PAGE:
But in his great anger, Behram Chobin destroyed the very country and empire he was trying to save. As the army marched they caused great hardship to the common man, through looting and hooliganism. As a senior General, Behram Chobin knew the locations of the secret treasuries maintained by the King in different parts of the empire, to pay the local armies and for the day-to-day running of the empire. These treasuries were looted and years of tax collections were destroyed in a few days. In such a manner, the very General who had saved the empire, became responsible for routing it. Shortly, the army reached Ctesiphon and captured the King, who was first blinded and then kept in captivity for a few days.

The son of King Hormazd IV was Khosrau II, who was but a young boy at that time. His own life being in danger, Khosrau was whisked away from the palace by two of his uncles, Banduy and Gastahem. Both these uncles were hand-in-glove with the nobles who had turned against King Hormazd and were also secretly favouring the Mazdakites. They had a sinister plan of crowning young Khosrau II the emperor, making him a puppet and ruling through him. With this plan in mind, the uncles took away Khosrau with them, first to Syria and from there to the court of the Roman Caesar Maurice (582-602) in Constantinople (modern Istanbul). They appealed to the Caesar for help in raising an army to defeat the imposter King Behram Chobin and put Khosrau II on the throne. The Caesar was a shrewd person. He agreed, but with a cunningly calculated condition. The acceptance of this condition was to prove the beginning of the end of the Sassanian empire. Thus begins the tragic life-story of King Khosrau Parvez.

[to be continued…]

Ervad Marzban J. Hathiram



  1. rustom  April 17, 2012

    The reason for all the chaos mainly lies in the Byzantine thirst to convert Persia and Zoroastrians into christianity. Anti zoroastrian sects were instigated , supported and formed to segment the zoroastrians. Once Tridates of Armenia converted due to Greogry, Armenia fell away from zoroastrianism. Vartaan Magmonian openly proclaimed to burn down the fire temples and the priests within it. Infact Marespand Adrurbad and Khusro 2 are proclaimed as anti god by the christians as they countered missoneries in their thirst to convert zoroastrians.
    Vartan who became the arch saint of Armenia converted all burnt fire temples into churches. Hercules actually did little battle but with schemes and strategy spread chaos within the zoroastruanempire making one fight the other. That part of history which actually weakened the Zoroastrian empire is forgotten though it formed 700 years of our history and weakened us so much that the Arabs could give us the last push. The Byzantines also took help of the arabs in certain locations. Anything to segment the zoroastrians and thus the empire was sought. When Piroz had an agreement and even gave land to the christians so that they could practise theirs and now over flow again onto zoroastrian habitats, they broke the treaty and ocne again targetted zoroastrians thru forming dfferent sects and instigating them against the magi and rulers. At times christian kings that lost to sasanians offered their daughters hand in marriage to the sasanians..only to instgate the offspirngs against the zoroastrian empire. Thats how some kings turned against their own. Whener the zoroastrians became strict and carried out counter defences and christians lost, they went on a sympathetic wave showcasing how bad the zoroastrians were.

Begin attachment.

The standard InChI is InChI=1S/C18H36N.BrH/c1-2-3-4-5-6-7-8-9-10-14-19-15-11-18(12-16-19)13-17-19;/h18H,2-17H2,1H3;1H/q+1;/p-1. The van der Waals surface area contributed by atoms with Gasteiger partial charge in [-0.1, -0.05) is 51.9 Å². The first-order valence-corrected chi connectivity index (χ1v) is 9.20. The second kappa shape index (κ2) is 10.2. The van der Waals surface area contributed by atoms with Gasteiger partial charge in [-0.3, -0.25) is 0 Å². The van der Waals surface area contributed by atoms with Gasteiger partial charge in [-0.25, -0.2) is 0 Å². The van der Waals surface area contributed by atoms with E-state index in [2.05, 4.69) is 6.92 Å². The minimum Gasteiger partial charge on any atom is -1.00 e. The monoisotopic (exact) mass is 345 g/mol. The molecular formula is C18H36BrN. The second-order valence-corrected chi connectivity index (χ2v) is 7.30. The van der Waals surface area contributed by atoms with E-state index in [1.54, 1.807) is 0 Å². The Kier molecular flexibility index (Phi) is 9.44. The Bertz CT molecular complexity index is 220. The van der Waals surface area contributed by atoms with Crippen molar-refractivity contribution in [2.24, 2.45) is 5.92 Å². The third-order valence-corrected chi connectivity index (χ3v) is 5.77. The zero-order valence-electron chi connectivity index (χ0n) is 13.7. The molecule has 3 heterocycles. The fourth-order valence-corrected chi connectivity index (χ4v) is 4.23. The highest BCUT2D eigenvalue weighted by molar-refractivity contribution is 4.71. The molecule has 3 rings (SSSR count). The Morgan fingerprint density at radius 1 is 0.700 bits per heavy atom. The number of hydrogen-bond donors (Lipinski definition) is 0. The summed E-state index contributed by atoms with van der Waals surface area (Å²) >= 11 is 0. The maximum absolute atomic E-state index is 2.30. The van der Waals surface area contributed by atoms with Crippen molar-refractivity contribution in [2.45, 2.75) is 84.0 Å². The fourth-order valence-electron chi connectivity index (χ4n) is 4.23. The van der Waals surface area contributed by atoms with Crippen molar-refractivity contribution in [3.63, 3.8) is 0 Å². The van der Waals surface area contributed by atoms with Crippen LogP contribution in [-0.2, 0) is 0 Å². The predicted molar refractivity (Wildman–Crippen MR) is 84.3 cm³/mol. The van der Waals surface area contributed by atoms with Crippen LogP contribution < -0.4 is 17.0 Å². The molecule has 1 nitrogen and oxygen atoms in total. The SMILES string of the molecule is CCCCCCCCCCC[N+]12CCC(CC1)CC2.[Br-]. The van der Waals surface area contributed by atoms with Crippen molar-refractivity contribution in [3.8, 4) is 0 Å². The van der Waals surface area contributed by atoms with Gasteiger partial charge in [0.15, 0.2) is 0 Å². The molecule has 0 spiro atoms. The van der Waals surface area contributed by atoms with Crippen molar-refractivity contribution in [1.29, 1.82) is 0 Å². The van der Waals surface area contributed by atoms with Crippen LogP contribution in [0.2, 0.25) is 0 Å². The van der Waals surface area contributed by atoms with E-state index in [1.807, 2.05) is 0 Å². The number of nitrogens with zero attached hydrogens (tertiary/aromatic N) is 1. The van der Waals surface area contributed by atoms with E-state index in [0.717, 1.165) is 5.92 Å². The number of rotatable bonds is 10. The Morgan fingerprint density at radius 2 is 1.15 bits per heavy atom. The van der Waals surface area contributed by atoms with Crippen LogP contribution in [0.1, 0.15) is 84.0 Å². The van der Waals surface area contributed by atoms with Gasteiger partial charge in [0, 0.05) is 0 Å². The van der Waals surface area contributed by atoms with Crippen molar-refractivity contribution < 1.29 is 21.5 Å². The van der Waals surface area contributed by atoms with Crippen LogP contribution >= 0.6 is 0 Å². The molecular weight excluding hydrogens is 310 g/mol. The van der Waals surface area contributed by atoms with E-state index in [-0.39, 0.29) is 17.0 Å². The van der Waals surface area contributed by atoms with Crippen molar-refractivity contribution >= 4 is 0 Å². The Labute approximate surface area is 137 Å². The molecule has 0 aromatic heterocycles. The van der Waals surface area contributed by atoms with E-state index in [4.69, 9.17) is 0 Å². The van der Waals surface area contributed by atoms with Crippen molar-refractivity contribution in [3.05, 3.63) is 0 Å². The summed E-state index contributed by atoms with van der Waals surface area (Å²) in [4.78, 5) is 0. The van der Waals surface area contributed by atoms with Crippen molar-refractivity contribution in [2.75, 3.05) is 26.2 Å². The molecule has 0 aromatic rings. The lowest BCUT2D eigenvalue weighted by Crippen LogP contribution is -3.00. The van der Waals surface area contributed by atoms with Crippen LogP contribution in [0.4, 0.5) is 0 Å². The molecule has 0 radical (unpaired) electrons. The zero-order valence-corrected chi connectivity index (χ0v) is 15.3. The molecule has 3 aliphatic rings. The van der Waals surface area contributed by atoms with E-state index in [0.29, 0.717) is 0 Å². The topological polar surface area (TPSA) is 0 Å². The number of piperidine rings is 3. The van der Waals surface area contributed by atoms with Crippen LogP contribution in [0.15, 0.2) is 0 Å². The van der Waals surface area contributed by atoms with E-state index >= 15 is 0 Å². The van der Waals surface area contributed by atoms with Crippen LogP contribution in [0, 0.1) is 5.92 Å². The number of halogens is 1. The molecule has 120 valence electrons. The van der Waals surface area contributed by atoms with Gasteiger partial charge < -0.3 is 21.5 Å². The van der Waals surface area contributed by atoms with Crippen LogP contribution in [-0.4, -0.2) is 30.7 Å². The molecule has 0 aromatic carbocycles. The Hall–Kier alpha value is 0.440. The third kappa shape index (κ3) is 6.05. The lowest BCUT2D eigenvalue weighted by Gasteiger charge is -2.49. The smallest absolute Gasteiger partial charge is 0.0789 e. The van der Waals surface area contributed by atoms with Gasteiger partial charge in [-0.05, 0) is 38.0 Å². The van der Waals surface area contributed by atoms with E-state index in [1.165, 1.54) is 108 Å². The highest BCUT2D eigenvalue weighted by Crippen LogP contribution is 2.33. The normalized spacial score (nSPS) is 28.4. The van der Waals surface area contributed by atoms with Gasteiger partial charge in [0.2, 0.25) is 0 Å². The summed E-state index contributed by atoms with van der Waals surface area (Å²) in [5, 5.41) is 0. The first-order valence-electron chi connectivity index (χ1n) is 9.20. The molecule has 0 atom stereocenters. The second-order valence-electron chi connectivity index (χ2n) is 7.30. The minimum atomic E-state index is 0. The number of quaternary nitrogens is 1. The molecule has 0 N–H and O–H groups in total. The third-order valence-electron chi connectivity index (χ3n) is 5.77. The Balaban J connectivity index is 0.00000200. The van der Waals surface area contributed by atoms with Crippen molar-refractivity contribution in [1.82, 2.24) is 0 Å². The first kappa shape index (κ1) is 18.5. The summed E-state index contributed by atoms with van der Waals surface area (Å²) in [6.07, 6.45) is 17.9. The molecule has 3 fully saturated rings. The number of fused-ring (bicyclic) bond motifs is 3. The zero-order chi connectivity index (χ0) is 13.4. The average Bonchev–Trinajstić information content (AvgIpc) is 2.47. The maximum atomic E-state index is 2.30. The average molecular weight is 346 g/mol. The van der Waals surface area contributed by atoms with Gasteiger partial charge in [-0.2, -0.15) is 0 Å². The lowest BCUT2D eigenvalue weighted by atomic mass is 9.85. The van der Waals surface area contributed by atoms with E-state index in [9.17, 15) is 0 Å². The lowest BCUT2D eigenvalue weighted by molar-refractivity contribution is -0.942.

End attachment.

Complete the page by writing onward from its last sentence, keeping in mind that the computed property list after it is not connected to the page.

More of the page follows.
Whatever festival they could nto stop they adapted as their own, like christmas which was yalda and x mas tree was the sarve those who did not change the new year from April 1st to January were teased and mocked in much later times…those who did not see christ as the saviour were mocked and later faced persecution. The art of painting the easter egg was from the Achmenid times but taken as christian tradition as they couldnt stop the practise.

    Sincewe have fo5goteent he history of Persian Byzantine wars, we now have forgotten how chaos was caused upon us….the irony that the arabs , small in numbers watched the empires fight and at the right time took over from both…

    With the vatican appointing dias’s and archbishops and ordering them to oversee spread of christinaity and recent spate of violence like in Kashmir due to converions and orisa and labeling the hindu majprity as being intolerant is like history repeating itself. Anoter simile to those times and now is that the practise of dokhmenishini was attacked and chanelised to be stopped from within.

    Armenia became christian and all traces of zoroastrianis were converted to christianity including festivities packaged as theirs and temples into churches.

    It is sad that the zoroastrians have forgotten that part of history which is threathening to repeat itself. All we are made to remember is the Islamic invaison…maybe cause Islams rise is a threat to the missoneries thirst to do the same..convert the world.

    Ironically christians were given shelter by Zoroastrians in Parthian dynasty when Rome didnt favour them.
    It is up to us to know our hhistory otherwise like some zoroastrians bowing in front of St Vartaan statue in Armenia and elsewhere on a tourist trip, we may actually belive that Marespand Adurbad and Kitir were non godly just because the chirtsian history says so.

    Nearly 2000 years since the Byzantines wanted to christianise us and then ISlamw anted to sialmise us, both theser are still at war in zoroastrian lands…

  2. Geve Narielwalla  April 24, 2012

    Whilst so much of the Muslim Arab invasion of Sassanid Persia and the subsequent Islamisation is well known, the fact that the Arabs could do all this with such ease was because of the several centuries of Christian Byzantine nefarious interferences in Persian politics and the lies and propaganda by Christian missionaries about our Zoroastrian religion. I would like to add to the narratives above.

    At the time Christian propaganda against Zoroastrianism reached high levels, new converts from Zoroastrians were required to demonstrate their rejection of their ancestral religion by trampling on fire, and even some members of the Persian royal household are known to have done this.

    Dastur Dinyar, known to Muslims as Salman i Farsi and close companion of prophet Mohammed , had first become a Christian after his expulsion from Persia. It was as a Christian that he attached himself to Mohammed’s entourage and probably influenced the Arabs to invade Iran, his revenge for having been expelled from there.